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Subject: RE: Ways not to introduce your song
From: GUEST,Anne Neilson
Date: 12 Aug 16 - 03:28 AM

Never belittle your song -- "This is just a WEE song etc." -- and never tell the whole story of a ballad in advance.
Either way round, why would an audience bother too listen?


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Subject: RE: Ways not to introduce your song
From: GUEST
Date: 12 Aug 16 - 04:20 AM

If it's not a "wee song",you could warn them in advance though.... ;-)


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Subject: RE: Ways not to introduce your song
From: Jim Carroll
Date: 12 Aug 16 - 04:24 AM

Agree with most here (no song should ever have to be "warned" about - if it does, don't sing it.
Would add - never tell the story of the song in advance - why bother singing it otherwise?
Jim Carroll


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Subject: RE: Ways not to introduce your song
From: Johnny J
Date: 12 Aug 16 - 04:35 AM

Re "warning", that was me. I hadn't logged on but I was joking....

I agree with most of what has been said. However, while singers should at all times avoid being "apologetic", it's helpful if they are able to guage the make up of their audience and tailor their introductions and even some of thier repertoire to suit.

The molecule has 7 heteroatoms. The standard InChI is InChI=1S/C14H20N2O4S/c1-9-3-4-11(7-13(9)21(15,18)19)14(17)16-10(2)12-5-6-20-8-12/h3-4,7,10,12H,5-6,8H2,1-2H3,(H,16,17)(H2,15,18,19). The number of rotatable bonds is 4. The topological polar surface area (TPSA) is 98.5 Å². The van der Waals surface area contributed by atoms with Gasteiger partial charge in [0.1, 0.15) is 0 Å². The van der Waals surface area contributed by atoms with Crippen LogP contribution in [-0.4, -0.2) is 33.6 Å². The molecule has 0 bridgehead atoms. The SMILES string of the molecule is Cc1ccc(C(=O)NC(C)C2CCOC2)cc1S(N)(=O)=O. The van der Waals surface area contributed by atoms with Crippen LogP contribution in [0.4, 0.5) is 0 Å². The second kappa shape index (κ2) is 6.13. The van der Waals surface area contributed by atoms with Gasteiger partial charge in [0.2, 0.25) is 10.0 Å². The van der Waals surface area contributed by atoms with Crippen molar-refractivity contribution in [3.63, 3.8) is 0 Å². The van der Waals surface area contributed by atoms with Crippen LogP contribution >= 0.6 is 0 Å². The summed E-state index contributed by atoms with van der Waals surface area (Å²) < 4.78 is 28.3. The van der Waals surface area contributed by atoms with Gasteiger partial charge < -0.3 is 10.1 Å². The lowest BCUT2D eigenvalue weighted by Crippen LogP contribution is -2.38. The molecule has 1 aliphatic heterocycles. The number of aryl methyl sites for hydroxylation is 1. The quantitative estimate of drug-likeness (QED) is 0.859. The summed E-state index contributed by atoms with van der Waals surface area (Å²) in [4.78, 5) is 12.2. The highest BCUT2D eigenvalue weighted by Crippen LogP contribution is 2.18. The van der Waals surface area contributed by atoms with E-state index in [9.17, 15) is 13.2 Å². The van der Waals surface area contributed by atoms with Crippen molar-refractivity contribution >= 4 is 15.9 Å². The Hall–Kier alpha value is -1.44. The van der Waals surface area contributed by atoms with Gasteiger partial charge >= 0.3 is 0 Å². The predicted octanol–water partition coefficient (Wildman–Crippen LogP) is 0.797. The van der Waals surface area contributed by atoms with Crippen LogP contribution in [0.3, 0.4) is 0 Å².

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Subject: RE: Ways not to introduce your song
From: GUEST,Peter
Date: 12 Aug 16 - 04:41 AM

If singing a modern political song it shouldn't be necessary to hammer home the message in the introduction. If the song can't stand alone then it isn't doing its job.

A historical political song is another matter of course but the intro should be brief, not a lecture.


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Subject: RE: Ways not to introduce your song
From: BobKnight
Date: 12 Aug 16 - 06:08 AM

I posted something about this on my facebook page a few weeks back, but more along the lines of the singers who talk for ages before they sing. It seems to be an older person's thing, but they all have one thing in common, they seem to love the sound of their own voice and a captive audience forced to listen.

Get on with it - less talking, more singing please.

I especially hate the, 'I don't really know this song too well," or the, "I'm till working on this one." Great - but work on it at home, or come back when you know it really well. Rehearsing it in front of an audience, is the height of bad manners and disrespect.

Forgotten the words? We're all human, and if I do, I normally say something like, 'It's at times like this that you discover the memory is directly connected to the sweat glands.'


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Subject: RE: Ways not to introduce your song
From: Mysha
Date: 12 Aug 16 - 07:41 AM

Hi,

So, does that mean we should start with the following?

"I know this one very well, so ..."
"I'm not apologising for whatever is going to go wrong ..."
"Okay, let's give something old a try ..."
"I'm doing this one on routine ..."
"Here's a song I'm doing unrehearsed ; it's too easy ..."
"This didn't work at home, but well: Let's see ..."
"If this does work, I'll do another one ..."
"I'll always do this better than the original, so ..."


A lot of it is down/up to expectations, of course. Pete Seeger singing from a newly encountered song from a crib sheet does explain to the audience, even if that explanation slightly diminishes his standing; he dos so as his audience doesn't expect him to use a crib sheet. Still, whole orchestras play with paper in front of them without anyone expecting anything else.